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Lethbridge Herald Newspaper Archives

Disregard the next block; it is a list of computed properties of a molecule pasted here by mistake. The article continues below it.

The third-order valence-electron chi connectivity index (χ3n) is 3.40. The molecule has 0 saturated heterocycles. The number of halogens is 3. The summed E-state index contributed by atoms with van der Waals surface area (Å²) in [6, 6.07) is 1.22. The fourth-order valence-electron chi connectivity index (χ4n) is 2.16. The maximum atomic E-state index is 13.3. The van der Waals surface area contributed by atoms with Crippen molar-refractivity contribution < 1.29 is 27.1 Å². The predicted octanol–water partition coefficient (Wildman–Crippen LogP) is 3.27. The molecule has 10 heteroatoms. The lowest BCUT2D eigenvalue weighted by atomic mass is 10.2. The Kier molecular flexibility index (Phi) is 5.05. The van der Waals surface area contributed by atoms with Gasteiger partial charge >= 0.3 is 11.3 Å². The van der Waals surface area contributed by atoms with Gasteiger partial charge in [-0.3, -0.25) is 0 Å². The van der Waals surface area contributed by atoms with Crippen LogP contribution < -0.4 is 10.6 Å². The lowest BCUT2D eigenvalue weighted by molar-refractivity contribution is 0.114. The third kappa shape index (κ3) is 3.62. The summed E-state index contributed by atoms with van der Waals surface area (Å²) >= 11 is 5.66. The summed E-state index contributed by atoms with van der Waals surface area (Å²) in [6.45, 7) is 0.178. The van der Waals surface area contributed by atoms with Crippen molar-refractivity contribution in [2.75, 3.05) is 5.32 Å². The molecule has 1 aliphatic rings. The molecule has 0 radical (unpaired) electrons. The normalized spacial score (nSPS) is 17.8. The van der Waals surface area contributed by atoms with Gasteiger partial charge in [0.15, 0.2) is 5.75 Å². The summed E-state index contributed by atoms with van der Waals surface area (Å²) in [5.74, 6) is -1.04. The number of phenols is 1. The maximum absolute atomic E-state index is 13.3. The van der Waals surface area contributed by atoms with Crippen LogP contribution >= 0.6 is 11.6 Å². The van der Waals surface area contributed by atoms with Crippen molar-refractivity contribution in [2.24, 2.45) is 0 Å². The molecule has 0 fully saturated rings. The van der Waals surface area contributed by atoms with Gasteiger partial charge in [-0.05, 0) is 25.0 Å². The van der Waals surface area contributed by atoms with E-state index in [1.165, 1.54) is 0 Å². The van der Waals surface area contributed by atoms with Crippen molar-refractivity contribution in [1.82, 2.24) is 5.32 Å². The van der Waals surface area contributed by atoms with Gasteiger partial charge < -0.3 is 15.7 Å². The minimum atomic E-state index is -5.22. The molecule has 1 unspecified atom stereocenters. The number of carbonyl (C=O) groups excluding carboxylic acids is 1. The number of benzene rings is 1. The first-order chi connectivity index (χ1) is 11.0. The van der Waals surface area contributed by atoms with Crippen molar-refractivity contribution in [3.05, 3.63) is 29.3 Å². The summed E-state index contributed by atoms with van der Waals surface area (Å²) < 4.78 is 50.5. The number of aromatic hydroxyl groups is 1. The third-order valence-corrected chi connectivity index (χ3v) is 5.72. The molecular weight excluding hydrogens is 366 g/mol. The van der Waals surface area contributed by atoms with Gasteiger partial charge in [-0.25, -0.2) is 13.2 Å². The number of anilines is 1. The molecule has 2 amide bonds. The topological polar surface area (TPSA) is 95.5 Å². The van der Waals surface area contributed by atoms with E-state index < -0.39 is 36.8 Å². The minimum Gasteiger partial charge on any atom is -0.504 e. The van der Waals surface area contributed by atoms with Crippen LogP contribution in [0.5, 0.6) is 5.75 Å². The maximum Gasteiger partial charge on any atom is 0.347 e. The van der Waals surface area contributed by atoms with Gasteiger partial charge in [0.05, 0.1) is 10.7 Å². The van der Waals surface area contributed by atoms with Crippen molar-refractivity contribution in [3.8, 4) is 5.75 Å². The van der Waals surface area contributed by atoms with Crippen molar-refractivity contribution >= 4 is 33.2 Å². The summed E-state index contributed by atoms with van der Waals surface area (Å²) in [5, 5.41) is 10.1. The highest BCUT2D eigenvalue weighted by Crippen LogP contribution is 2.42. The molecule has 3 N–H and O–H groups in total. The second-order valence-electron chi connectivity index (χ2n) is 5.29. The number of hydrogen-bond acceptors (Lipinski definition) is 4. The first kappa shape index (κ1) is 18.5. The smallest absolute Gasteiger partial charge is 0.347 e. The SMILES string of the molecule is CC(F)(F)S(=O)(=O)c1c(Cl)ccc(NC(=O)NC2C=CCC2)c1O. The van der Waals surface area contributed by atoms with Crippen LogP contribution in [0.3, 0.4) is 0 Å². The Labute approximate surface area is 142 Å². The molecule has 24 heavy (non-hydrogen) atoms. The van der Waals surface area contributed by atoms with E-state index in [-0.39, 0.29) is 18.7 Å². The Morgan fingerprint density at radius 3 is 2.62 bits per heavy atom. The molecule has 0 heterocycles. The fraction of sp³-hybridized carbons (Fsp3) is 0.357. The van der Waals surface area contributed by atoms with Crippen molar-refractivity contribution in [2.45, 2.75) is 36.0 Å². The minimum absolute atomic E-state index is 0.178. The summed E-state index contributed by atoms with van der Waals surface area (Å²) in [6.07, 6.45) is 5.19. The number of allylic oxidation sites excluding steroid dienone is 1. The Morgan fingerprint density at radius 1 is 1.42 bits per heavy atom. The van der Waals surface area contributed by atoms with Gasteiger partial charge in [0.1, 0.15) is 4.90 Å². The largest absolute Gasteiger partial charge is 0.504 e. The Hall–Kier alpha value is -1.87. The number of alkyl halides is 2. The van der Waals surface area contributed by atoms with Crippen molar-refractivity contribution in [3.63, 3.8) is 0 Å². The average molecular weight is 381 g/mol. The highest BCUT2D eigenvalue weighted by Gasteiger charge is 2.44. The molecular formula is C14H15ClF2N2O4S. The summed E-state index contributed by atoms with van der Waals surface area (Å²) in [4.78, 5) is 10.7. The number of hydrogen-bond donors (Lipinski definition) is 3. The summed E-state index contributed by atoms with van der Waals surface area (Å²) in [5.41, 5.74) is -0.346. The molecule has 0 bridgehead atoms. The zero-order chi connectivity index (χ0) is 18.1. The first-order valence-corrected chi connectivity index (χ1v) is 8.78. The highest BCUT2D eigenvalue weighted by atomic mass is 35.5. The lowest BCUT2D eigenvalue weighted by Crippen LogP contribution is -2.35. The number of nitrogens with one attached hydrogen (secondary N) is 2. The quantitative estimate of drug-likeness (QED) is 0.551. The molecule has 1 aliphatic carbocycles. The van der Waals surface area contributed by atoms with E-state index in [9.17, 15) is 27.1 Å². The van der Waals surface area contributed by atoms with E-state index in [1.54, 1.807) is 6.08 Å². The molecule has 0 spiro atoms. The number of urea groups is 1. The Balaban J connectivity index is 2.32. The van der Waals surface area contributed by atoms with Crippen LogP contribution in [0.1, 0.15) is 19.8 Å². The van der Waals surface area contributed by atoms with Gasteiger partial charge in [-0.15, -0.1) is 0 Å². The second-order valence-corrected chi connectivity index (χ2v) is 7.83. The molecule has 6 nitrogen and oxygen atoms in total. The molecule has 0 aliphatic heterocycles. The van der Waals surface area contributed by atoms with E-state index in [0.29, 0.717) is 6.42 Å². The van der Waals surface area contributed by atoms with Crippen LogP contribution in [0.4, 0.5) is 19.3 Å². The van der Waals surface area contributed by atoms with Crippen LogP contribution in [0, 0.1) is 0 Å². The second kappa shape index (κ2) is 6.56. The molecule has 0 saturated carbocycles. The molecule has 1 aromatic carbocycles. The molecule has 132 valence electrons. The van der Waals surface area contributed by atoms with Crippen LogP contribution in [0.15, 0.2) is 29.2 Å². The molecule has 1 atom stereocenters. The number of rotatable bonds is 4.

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Lethbridge Herald, The (Newspaper) - March 28, 1921, Lethbridge, Alberta FOUR THE LETHBK1DGE DAILY HKIiALD MONDAY. MAHf.ll 28, THK LETMBHIDOE HEHAUD COMPANY. LIMIT6C 0 6th Street South, Lethbrldge, Altwrll anfl Futjttfneri W. A. BUCHANAN rrrMilont find Director JOHN TumUNCW Audit Bureau of Circulation! 8 lib i cr lotion Rates: Pftl'.v, weeh.. I by m.lil, per yoar 8.00 lUily, by maij for C months Dally by mail, 3 mouthy L'.ii tVei'Jy, by mall, per y-ar l.b1) bf per year to U.S... 2.CJ THE PROPOSED ENQUIRY INTO GRAIN MARKETING rrcjis imiiaUo Lhuro J-; sonic livelihood ;i member of the lirain Commission being appointed to tiirt sjjoeial Commission, for tiie imr- uf investigating the marketing oi' KTain. A investigation of the marketing of grain would involve the Grain Com mission, and it is ridicu- lous to talk about placing n member or the Grain Commissiou on a special Commission that would bo bound to investigate the body to v.-liich he be- longs, rind for whose actions he is re- sponsible. The demand coming from the gov- cniment members at Ottawa for an inquiry into the marketing of grain it undoubtedly inspired by a desire to turn, the attention of the farmer to some problem other than that ot the tariff, and also to attempt to convince him that his own co-op- erative Orain Companies are manipu- lating the market to his disadvantage. These government supporters must not overlook the fact that the Govern- ment itself Is responsible for the keting conditions which exist in West- era Canada. The Grain Act was emended only a few years ago by} this Government, and it is undnr the! Grain Act that the marketing of grain j Is conducted, and the administration of the Grain Act is directed by a Commission appointed by the Govern- ment. If the farmer suffers from the present system of marketing his grain; if he Is fleeced by the Grain Exchange; and it the Elevator Com- panies are then the fault Is with the Government and the Grain Commission. The Grain Commission appointed by the Government should be well j enough acquainted with all the facts: to act in such a way as to overcome, these evils. It ig merely shifting rn-1 sponaibility to suggest a new Com mission. "run "aiK-tloiis ot XortfiVr't'sU'rii Ontario and now a of tta brunch lines in Ont-' arlo ami Ljuebre. Kullwuy men freely j ;ulniii tlm.l tho main line ol tho National railway in Western I ('uiimla hus u richer country to draw from thau the Canadian PaciCic main line-. t.uilo likely tho Uiioa of tho Can- adian National Hallway and the Grand Pacific, in the country between the Rocky Mountains and the Great Lukes, yield a profit. Tlio hoavy loss- tire incurred east of the Great Lakes and in tho mountain sections. biggest problem Canada has to deal will i is in connection with its railways. Unless an im- provement soon takes place, a very strong movement will develop for tho re-turn of the railways to private ownership. Already, former advocates of public ownership arc admitting that tilers is very little hope- of making a success of the government owned rail- TVRVS in this country. NEED OF AN IRRIGATION ADVISER As fanning on irrigate! hisd is en- tirely different from running on what we commonly term dry land, tao pro- TODAY'S 1. Has tho summit of ML Eremt tlrj highest mountain lu iforid, evor coon reached? Wltat Is elevation reai'hcnl by a human belnf, and who holds tho record? ;i. is the dlfflcnlty nperl- oiii-od in roachlue great heithtsT 4. is tho highest elevation reachrd by a balloon? 5. Hcnv aro th-e members of the Australian Senate named? C. When was the "Cracifiilcn" SATURDAY'S QUESTIONS V.'luit is telcsony? What is tho life of a submarine cable? How swordlish peuutr; -1. AVhat does come from? 5. What are tho anco organizations? G. Who were th: talcs anii make books of them? far can the of the the word "tawdry" earliest temper- first to invent viacial Department of Agriculture or 0; thcir danl ANSWERS 1. The name given to the hypotlie- s that sometimes inherit characteristics from a previous mate the irrigation branch of tho Depart- ment of Public Works would be war- ranted in placing on its staff an irri- gation expert who couid advise and instruct the men. who are farming on irrigated areas of: Alberta. Irrigation, while greatly beneficial to the land, cannot be made the real success that is possible without the irrigated farmer fully understanding tho irrigated system of farming. At I this moment when irrigation develop- j piacet_ at 40 years. The lifo of a cable is usually considered to continue until it is no longer capable of being lifted for re- pairs. The experience gained In the early days of ocean telegraphy, from the failure and abandonment of 60 per cent of the deep sea cables with- in the first twelve years, placed the possible life of a cable as low as 15 years, but the weeding out of tho un- serviceable types of construction and SmLICHTS Oa tho V. r. A. Medtclm Mat Contention. (By a SttM Reporter.) It wu a (ood convention; a cenful CMTtntlon. The 1m (Mllnc their way alonf, this firsl attempt at opcr- attaf aloac politically. And thejrj ahawvd skill handling their affalra. They rot unruly at times, but that li a healthy sign. vernacular of the farm; "Let 'em "Give 'em their "Koejp off the added local flavor. The chairman handled thorn like he would a pair of coin. local correanondent fur (hi Herald. Sto wta prMldutt of the local branch of the Wumtn'i Institute, and hits al- ways been a willing and active work- er In air Improvement of a public na- which waa (rood fur the com- ranultj. lira. Wood also bee a a faithful dllltent worker In church affairs. CHILLED MEAT Doa't forget firmcrs' move- ment li not a passing thing some of the old line politicians would have us think. It can't be pooh poohed On the faces of those farmeri' and wives was a written de- termination. They are in a. flrhttng mood. They are feeling the thrill ot the power that has been lying more or leal latent these many years. The movement was inevitable. It was not altogether the war that did it al- though it was the war tliat hastened it. It is long-delayed outcry against old systems, old ways of doing things. has President Wood back of him. if the Medicine criterion. They believe Pat Bunu Says it Will Mean More Than Removal of Embargo MONTREAL, March Burns of Calgary, one of tho best known cattle men in Canada. Inter- viewed Saturday on tho subject of the against the exportation of Canadian cattle to England, pre THE WONDERFUL FRUITfDICINE Every Home In Canada Needs "FRUIT-A-TIVES" To those suffering wilh Torpid Liver, Constipation, SfiiJk of Nervous Ifeadackfs, Neuralgia, Kid' mty Trouble, Rheumatism, Pain the Eczema and otktr "Fruil-a-tiTM" (fives prompt relief and assures a speedy recovery when tlio treatment U faithfully followed. the only mfiiicint made front the medicinal principles of apples, oranges, fifes and prunes, combined With valuable tonics and antiseptics. 60o m box, trial siie, 25c. .it dealers or sent postpaid by Limited, Ottawa, OnU dieted that the shipping of cattle on, the fanners i the hoot W0utd he supercedeft in Can-i That much is certain Wltl.fn the -next ten yearg tho- Hat convention s a shipping o( drCsseci meat9, the matter ,r UnKairu in hlo irtoa I Fear Stoppage in his idea of the group or class movement. They nominated a candidate who is strong- ly imbued with this philosophy. Presi- dent Wood may ho a theorist, a dream- er, a prophet or what not, but he has the essentials of leadership. The farmers have confidence in him. His name at the convention was enough to start a demonstration. He may clash with Drury and Crerar who hold to the "opan but in taking his stand against the general Invitation i to conversion and adoption into the new fold he is ot a shepherd without They are known to have driven their weapon through the copper eheithlne. oak-plunk, and timber of ships to a depth ot nearly ten inches. 4. First used as a contraction ent oa a large seals is assured, it is highly important that ths soundest knowledge of Irrigated farming should be spread broadcast. Irrigated farming has its problems like clry farming. On irrigated land we are ahvays assured of a crop, but there are frequently-obstacles in the way, of making this crop profitable. Help-; of New York, and in 1813 tho Massa fill co-operation on the Dart of an ir- rigation authority might very quickly overcome these obstacles. It is frequently argued and with apparent wisdom, that most of our irrigated farmers are attempting to handle too much it would be much better if their holdings were cut in two. Again, our irrigated farm- ers are raising an increased amount of alfalfa each year but are not find- ing the market as ready to consume it as formerly. To solve this particu- j ond fancy work and pantry sale on lar problem, winter feeding seems to. Saturday afternoon. March 26th. The sustained him in no uncertain terms. There was no steam roller no machine methods at work. There was the phrase "tawdry lace." a shortened j a" attempt to compromise with the form or corruption of St. Audrey's or Dominion Labor party rey's St. Awdrey's lace. 6. In 1S10 a temperance society was formed at Saratoga, in the State I chusetts Society for the Suppression of Intemperance made Its appearance. These seem to be tha earliest organ- izations, though the device of a pledge of abstinence had been introduced in 1800. 6. The Persians. BARONS LADIES AID tive. Pres. Wood and Candidate Gar- diner are positively opposed to this. They want to pick their own com- pany. The convention was conducted fairly and opanly which is something H. me hod. when the delegates were pected to go into the convention ll being dependent upon the introduction of the right kind of refrigerator ships. The coming of these conditions, he said, would mean the establishment of large abattoirs at eastern terminals, where the cattle wonld be slaughtered and prepared for shipment across tho water. Action on Mauretanla ON BOARD STEAMSHIP MIXNE- DOSA, March Manning Dob- orty, minister of agriculture for On- tario, addressed over two thousand passengers on the Minnedosa on Can- migrants who are on board bound forj Canada. A resolution moved by H. Teare of Marquis, Sask., and seconded by Twos. Graham of Big Prairie, Alta., and car- ried unanimously, urged the British government to remove at once the em- bargo on Canadian cattle and express- ed thanks to Hon. Mr. Doherty for his efforts on behalf of the Canadian peo- ple to have the embargo removed. was decided that a wireless mess- In Mines in G, B. LONDON, Mar. of work In British coal mines on Thursday day when thc gov- ernment will pass control of the mines back to their private own- ers, is viewed as a possibility here. Conferences en the subject have failed to suggest a comprom- ise, but owners and miners have submitted their reports to the gov- ernment. It Is expected that the renewed negotiation's will begin on Wednesday, TABER RESIDENTS IN MOVING MOOD (From Our Chvn Correspondent.) TABER, Mar. Spring' moving is now epidemic, the kind where you wrap the, mirror in yo.ur best silk Hon. Arthur ing not their mouths, vote as the i bosses dictated. This sin has been j BAD MAN FIGHTS rampant both In Canada and the I United States. Does the farmers' sys- ANNUAL SALE tem o[ battling in the open, It waa introduced and wholesomely, at tha Medicine Hat convention spell the Ig- noble death ot machine methods? II embodying the resolution aml Iet i( at that- Herf> are the Canadian Press Limit- a (ew .samples. G. Pek having AGAINST ARREST IN vacated the Pioneer office building, to visit his Northern Ontario tarm near Englehart; A. E. Toiton, has moved in from the Beck house; Geo. Bedell taking the latter. Tho residence oc- (From Our Own Correspondent) BARONS, March Ladies' Aid of Barons church held their sec- cupied by Bedell has been rented i to A. V. Smith, of the A. P. Elevator I Co. D. F. McCrea, cashier at the VANCOUVER, March on freight office has removed his captors with a revolver na he rs.n, quarters to the Jensen house south t does, then the farmers hare already O'Brien of Toronto, wanted by! of the depot, Mr. Jensen being in the achieved something. CANADA'S SERIOUS RAILWAY PROBLEM Last week in the House of Com- mons, tho Liberal lender in an amend- ment which was moved on a motion to go into supply, laid down the gen- eral principle that it was the "undoubted right of Parliament to "have information (except when "of a character) in rela- tion to the management of every da- Apartment of the public service, in- "eluding the Canadian National Rail- "ways, whether operatipg directly "under the control cf a department or "under corporate form." This proposal is likely to appeal to j the general public: ;is sensible. It willj be hard for them to understand why the Government rejected it. Tho Premier treated it aa a motion of non-confidenca. This was not the view taken by Mr. C'rerar though he opposed the amendment. The Pro- grcssivn party loader claimed that it would be unfair for the business of the Canadian XnUuual Railroad to bo exposed to the public cyo. It would place ita business secrets in thc pos- se.1-: sion of its great competitor, the CaiJiuiifin Pacific Railway. Undoubt- edly that is a good argument, but wo hardly think it will satisfy the people of Canada, who, facing an astounding deficit in ihe operation of tlio govern- ment want to know wholher thesu lailroails am being opGratrd wisely or nnl. This they can only find out by obtaining all tho facts and If the facts and figures are refused, then the people are hound to suspect that something i? wrontj. It! is often charged thnt Unjre are in-1 dividtiaJs associated with the direction of the Canadian National Ralhvays; who desire to prove that government; operation is impossible of ini order that these linns may pass back into private One thing is absolutely certain at any rate, and that is, people have lost confidence in tho man-i ag-ement of the National Hail way tern, and they feel it would bo if men who were not associated withi the old Canadian Northern wore placed at the head of thc Nation- al Hallways. The charge is uiado in Easlrrn Can- aria, that our railway losses are duo to over-building of lines In Western; Canada. As far as thc Canadian Nor-j them end of ilie National Railway systain is concerned, it is quite safe to say that the bulk of Its linos in tho prairio provinces aro profitable. It Is EiiffcrinK its groiUfist loss by tiie of thc line through the. bar- im The speeches of the nominees show- one thin.- necessary The campaign i was not as a3 j ed thought, studious, intensive us one tiling ne uimimitu weather was concerned Thev were not bolshevik to promote dairying would also great- ,ould bo Dut splte of VeV were in a ly help. the ladies forged ahead and had a some of feT0iuti0nary, if by It might be a good idea at tha pres-1 splendid time. The wirk was divided that we me__n Breaking with the past. 3nt moment to have a survey of the with system and order, and all But eyery one o( the gpeeches was a well throughout. Mrs. L. J.; ip__ discussion of nres- Coalclale district, and ascertain from Gantron was in cnarge 0( the fancy j diyproblems the farmers the obstacles that face work, Mrs. J. H. Welsh the pantry them in connection with farming on i Mrs. McK. Welsh in charge of the; Again, the fanners did not come to; nrin- farmers have; ini.r-rosts of tree planting, j thn ubserva'Jon of th Shurford Ailvncalo is worth noting. It: under the instructions of '.ho iliat th.! State Forestry Associa- ilent. v.-hich has naturally made thc I the conHdfince tlon. ?iibjc statoi nearl shown p i in me by letting me zo alone and on for ininnlK investigation mv to Washington." said Mr. in n formal report that forj nebs, "and I enjoyed the trip. I'm hundred yearn I Roing back to be a good convict nil paying tribute to oilier i Slates for lumber that could and tilutuld be grou'ii within lier own bor- ders. It costs between three and lour miiiion dollars annually merely for the I'reitiiit on such lumber. UNWORKABLE Maoon, Ha., has enacted an antl- liirting ordinance, making H Unlawful lor wicked men to converse with liiako signs tu whool or cflllaKi Immediately afterwards for the South. Mrs. Aspland was formerly Miss Alston, daughter of Mr. and Mrs. Jos. Alston of Thc young couple! will make their honre in Barnwell. j Mrs. Margaret Fletcher was sur- prised by about thirty-five ot her friends on Monday night, March 2i. F The family were enjoying a quiet] birthday dinner when Mrs. Fletcher's friends, to the lumber of thirty-five. surprisingly walked in. The evening war, enjoyably spent In games, etc. A very excellent lunch was served and all present spent a good, sociable ovening. Mrs. Ray Smith was surprised hy a number of friends on the occasion of her birthday on Wednesday, Mar., 23. A pleasant and sociable time waa f had by all present. Mr. Ray Smith, local carpenter, has the contract to build a three-roomed bouse on tho farm of Mr. Yarn Wool- ley, east of Magrath. Mr. and Mrs. Woolley will make their home on the farm. Mr. Smith also has the contract to build Mr. W. T. Fletcher's new homo. Principal .7. A. Mercer und Miss Zelphd Harris have been appointed delegates to th? teachers' convention, which will he held in Edmonton next Mm. Ida Wood and fatpllr left for RctUw on Monday, whtre she will lire for the summer. Mrs. Wood mov- ed to Retlaw in order to be nearer her husband who has nheflp much near that place. Mrs. Wood will be nilh or greatly miuscti In ..Xtfrath. Tor the :e ili'U Jut three or tour dhe has beta f WALES CHEWING TOBACCO ;